The biggest change in British polo happened during the Falkland’s war when the Argentine professionals were banned from playing on British soil during seven years from 1982 -1989.


”The rules were very strict. If you had an Argentine on your team you were banned from the HPA.

Most people thought the sport would suffer but in reality it had the opposite effect. It opened the door to many new British players. When the ban was lifted the amount of teams exploded.  In 1990 there were 22 teams in the Gold Cup – the highest number ever. The Argentines came back on reasonable terms.”


The Ladies’ turn


The amount of women players also increased. In the Pearson family it all began when Charles’ wife, Lila, one day asked if she could keep two ponies that he was going to sell as they weren’t good enough for high goal. When a professional from Cowdray Park heard of it he invited Lila to come and play.


”I became obsessed with the game. The following year I became a chucker member. And then it went on from there. I played until the eighth month of both my pregnancies as it was the only time I did not feel nauseated.”


Her first competition was at Cirencester where Mark Vestey was celebrating the club’s 100th anniversary. To do so, he’d arranged an exhibition match with his eldest daughter, Tamara. As he knew Lila had started playing he asked her to participate with Cowdray Park.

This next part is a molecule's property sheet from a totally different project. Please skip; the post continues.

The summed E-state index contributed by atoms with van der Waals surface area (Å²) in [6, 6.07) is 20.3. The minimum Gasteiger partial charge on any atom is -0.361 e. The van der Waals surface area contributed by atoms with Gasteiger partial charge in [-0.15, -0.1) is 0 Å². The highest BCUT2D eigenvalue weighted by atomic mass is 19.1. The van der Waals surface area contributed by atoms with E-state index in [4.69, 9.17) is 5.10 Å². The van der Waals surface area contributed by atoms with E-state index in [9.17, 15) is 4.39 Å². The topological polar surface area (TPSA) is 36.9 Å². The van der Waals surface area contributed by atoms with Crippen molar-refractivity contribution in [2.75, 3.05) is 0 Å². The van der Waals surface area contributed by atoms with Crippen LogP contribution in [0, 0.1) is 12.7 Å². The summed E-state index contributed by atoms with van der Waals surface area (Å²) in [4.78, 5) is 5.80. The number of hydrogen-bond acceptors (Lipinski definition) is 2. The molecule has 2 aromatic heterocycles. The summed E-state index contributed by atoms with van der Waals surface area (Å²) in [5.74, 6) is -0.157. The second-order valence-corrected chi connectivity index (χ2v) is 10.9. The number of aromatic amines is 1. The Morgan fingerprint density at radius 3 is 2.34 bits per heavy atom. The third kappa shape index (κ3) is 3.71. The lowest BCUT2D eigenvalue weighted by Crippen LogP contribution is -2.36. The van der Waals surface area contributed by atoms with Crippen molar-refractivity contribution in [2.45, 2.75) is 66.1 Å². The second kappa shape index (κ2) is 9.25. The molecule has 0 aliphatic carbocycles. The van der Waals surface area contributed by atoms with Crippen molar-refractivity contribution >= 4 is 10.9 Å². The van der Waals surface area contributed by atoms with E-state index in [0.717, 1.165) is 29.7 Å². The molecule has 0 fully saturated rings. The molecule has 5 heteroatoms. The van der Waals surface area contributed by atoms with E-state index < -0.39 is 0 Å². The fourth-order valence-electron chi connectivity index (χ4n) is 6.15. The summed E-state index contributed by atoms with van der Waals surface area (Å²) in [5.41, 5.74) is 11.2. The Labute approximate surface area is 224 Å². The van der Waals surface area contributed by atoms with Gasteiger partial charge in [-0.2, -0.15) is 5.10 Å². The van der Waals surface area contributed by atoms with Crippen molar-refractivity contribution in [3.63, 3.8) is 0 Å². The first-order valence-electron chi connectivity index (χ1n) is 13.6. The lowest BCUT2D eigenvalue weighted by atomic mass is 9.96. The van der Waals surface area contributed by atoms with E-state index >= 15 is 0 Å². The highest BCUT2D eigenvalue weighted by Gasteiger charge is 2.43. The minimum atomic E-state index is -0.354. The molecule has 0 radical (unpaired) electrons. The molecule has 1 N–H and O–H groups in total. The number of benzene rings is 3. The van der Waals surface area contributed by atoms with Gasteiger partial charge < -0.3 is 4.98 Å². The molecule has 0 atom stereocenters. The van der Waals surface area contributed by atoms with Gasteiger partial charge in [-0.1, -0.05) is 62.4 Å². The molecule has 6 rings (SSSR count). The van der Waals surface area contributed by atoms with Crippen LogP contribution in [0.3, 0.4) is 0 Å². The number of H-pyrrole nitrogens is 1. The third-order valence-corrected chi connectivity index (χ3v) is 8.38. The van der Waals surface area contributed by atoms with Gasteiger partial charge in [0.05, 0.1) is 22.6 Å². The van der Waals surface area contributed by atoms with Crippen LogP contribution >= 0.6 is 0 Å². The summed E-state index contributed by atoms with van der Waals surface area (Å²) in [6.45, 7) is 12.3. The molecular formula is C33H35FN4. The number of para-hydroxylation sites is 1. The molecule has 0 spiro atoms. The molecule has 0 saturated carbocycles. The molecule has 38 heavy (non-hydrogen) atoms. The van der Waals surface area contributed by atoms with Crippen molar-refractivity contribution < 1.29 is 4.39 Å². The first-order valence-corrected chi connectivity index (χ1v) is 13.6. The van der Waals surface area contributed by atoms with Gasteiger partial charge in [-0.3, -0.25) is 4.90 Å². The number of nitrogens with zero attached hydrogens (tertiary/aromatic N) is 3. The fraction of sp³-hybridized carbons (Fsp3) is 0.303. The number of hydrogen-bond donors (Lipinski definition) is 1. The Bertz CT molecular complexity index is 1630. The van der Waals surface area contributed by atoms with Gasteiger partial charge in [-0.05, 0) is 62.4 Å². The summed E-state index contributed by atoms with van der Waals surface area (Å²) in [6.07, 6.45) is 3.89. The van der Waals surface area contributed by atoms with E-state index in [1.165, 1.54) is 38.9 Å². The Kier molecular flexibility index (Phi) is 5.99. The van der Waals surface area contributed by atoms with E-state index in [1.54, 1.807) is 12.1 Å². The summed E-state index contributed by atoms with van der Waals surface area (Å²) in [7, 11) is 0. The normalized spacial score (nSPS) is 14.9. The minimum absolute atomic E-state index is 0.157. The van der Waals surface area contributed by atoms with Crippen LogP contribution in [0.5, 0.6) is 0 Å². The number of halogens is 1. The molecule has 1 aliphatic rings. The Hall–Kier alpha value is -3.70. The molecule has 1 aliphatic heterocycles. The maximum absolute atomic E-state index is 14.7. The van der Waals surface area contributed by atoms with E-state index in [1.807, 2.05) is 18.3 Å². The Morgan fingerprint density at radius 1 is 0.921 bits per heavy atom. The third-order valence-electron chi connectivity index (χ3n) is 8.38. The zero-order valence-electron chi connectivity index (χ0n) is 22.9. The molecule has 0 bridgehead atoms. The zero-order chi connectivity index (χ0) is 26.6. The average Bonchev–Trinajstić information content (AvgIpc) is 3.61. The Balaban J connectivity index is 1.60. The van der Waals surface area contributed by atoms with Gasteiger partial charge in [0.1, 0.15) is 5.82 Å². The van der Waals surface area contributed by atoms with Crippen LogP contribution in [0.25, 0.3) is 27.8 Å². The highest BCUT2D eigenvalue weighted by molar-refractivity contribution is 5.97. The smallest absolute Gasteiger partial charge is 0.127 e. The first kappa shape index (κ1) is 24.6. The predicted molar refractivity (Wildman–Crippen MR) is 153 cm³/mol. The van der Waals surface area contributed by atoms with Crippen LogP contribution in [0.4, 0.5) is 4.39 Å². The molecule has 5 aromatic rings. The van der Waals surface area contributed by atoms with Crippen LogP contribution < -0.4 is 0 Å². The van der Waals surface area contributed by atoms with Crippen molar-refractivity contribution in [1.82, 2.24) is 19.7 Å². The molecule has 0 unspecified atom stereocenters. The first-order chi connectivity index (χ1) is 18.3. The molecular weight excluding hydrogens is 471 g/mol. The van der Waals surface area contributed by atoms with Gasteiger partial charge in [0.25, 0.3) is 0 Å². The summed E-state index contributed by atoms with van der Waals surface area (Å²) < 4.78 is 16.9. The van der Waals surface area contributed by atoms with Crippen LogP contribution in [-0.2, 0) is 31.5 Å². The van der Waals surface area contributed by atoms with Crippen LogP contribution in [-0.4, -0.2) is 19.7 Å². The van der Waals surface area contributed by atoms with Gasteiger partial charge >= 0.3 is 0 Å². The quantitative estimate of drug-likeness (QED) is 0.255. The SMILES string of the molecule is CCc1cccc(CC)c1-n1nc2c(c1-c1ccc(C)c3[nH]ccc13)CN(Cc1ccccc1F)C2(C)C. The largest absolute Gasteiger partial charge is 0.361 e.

”Charles was against it but his father thought it was a good idea. So that settled it. I played my very first match – quite a baptism of fire!” she laughs.


When her husband retired from the sport, Lila took over as the captain of their home team. In 2001, she even entered the semis of the Gold Cup as the first woman ever, captaining a 22-goal team with none other than Carlos Gracida, Gabriel Donoso and Charles Beresford.


“I played until the eighth month of both my pregnancies – it was the only time of the day I did not feel nauseated.”


Eight years later she founded Cowdray Vikings where the Danish flag is emblazoned in the historic Cowdray crest.


As a modern image of the fearless vikings, Lila grew up at the historic Broholm Estate on the island of Fuen where her cousin, Anne Lütken, has hosted the national dressage championships.

Her own dressage background has also influenced her polo as she carefully schools her younger horses to make them as handy as possible before they start to play.


40 chuckers in five days


She doesn’t just compete with the boys. Two summers in a row she has won the British Ladies Open Championship with the Argentine professional, Lia Salvo on her team.


”It’s a completely different game when we’re all at the same level. It’s great fun,” says Lila, who also managed to make a family team with George and Carinthia.

When both were at school during the start of the season she had to train the horses all alone, at one point playing 40 chuckers in five days.


”One of our best memories was when we played in Barbados and made it to the final. The horses that the organisers had given us were terrible, and on the day of the final they mysteriously disappeared. But it was good fun. Today, my only regret is that my father-in-law never lived to see us all play. I’m sure he would have been very proud and happy.


Time for some Polo mints – Lila Pearson and her two sister ponies from New Zealand.

A fight for the Polo mints

Like father like son

Father and son – Charles and George Pearson, a fourth generation polo player.